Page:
CONCLUSIONS:

This new lens was similar in terms of visual performance and satisfaction to other trifocal IOLs. It can be classified as a trifocal extended depth of focus IOL because of the performance between extended depth of focus IOLs and medium-high addition trifocal IOLs.

[J Refract Surg. 2019;35(4):214–221.]

Trifocal intraocular lenses (IOLs) are the most popular option to improve vision at multiple distances after a cataract surgery procedure and an effective solution for refractive lens exchange.1 Trifocal IOLs can be classified according to their near addition at the IOL plane in low (+3.00 diopters [D]), medium (from +3.25 to +3.33 D), and high (+3.50 D) addition, having the intermediate focus between far and near2–4 or more proximal to the near focus.5 Although clinical results with medium2,5–14 and high2–4,8,15–17 addition trifocal IOLs have been widely reported, as far as we know, there is only one study published with low addition trifocal IOLs.18 The results of the previously cited studies usually followed the standard for reporting outcomes,19 which included the safety, efficacy, and predictability of the procedure. However, additional metrics are required for multifocal procedures such as visual acuity at multiple distances through proximal measurement or by means of defocus curves.20 The aim of this study was to report the standard outcomes, defocus curves, subjective evaluation of visual quality, and satisfaction obtained with a new low addition trifocal IOL.

Patients and Methods

Patients

This prospective observational study was approved by the local ethics committee of research and adhered to the tenets of the Declaration of Helsinki. Thirty patients were informed about the study and provided informed consent to participate in it. Inclusion criteria were patients between 50 and 70 years old who underwent cataract surgery with either phacoemulsification or femtosecond laser cataract surgery, with the implantation of a Versario Multifocal 3F IOL (Valeant Med Sp.zo.o., Warsaw, Poland) (hereafter Versario3F). Exclusion criteria were patients with irregular preoperative astigmatism in either eye, preoperative regular corneal astigmatism higher than 1.00 D measured by corneal topography, intraoperative complications that could affect visual performance, previous intraocular or corneal surgery, abnormal pupillary dilation dynamics, active or recurrent anterior segment pathology, systemic or ocular medications that may affect vision, and diagnosis of dry eye. Three patients abandoned the study under their own initiative after completing the 1-month follow-up and one patient decided not to have surgery on the second eye during the course of the study. Therefore, the results included 29 patients (59 eyes) for the 1-month visit and 27 patients (54 eyes) for the binocular 3-month visit.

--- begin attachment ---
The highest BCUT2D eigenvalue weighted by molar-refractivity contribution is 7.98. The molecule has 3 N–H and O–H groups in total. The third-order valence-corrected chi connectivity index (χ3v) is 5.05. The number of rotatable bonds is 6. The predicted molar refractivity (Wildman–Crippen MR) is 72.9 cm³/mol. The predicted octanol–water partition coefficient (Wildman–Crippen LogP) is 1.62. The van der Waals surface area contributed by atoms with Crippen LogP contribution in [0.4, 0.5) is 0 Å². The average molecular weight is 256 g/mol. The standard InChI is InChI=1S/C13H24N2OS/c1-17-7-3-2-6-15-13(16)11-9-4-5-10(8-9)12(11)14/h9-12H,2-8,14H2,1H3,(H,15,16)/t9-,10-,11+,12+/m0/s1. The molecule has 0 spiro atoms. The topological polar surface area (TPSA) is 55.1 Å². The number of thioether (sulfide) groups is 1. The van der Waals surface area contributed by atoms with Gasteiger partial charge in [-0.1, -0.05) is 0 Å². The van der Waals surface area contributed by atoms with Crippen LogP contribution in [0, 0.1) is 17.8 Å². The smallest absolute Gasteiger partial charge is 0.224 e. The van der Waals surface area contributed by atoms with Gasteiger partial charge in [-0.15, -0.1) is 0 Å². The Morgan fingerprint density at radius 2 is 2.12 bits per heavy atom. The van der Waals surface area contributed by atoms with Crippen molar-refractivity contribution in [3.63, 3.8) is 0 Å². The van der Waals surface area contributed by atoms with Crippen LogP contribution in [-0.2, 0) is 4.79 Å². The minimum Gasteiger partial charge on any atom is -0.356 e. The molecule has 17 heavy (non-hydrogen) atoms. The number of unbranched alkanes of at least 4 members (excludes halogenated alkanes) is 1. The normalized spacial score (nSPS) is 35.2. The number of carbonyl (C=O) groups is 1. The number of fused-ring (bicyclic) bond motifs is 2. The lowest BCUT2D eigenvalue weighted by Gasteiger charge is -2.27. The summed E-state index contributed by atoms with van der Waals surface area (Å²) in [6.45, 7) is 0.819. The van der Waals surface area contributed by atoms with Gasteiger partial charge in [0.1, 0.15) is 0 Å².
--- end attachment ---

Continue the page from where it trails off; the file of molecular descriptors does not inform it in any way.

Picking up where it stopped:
Clinical Procedures

The 1-month follow-up visit goal was the monocular visual performance measurement. The best spectacle refraction was obtained at far distance and visual acuities, and the uncorrected (UDVA) and corrected (CDVA) distance visual acuities were obtained at far, intermediate (67 cm), and near (40 cm) with an iPad (Apple, Inc., Cupertino, CA) Early Treatment of Diabetic Retinopathy Study (ETDRS) chart (calibrated with a Spyder4Elite colorimeter; Datacolor Imaging Solutions, Lawrenceville, NJ) with a background luminance of approximately 250 cd/m2 (85% brightness), close to the recommended value of 200 cd/m2.21 Standard notation22 is used for reporting visual acuities: CDVA, UDVA, distance-corrected intermediate visual acuity (DCIVA), uncorrected intermediate visual acuity (UIVA), distance-corrected near visual acuity (DCNVA), and uncorrected near visual acuity (UNVA).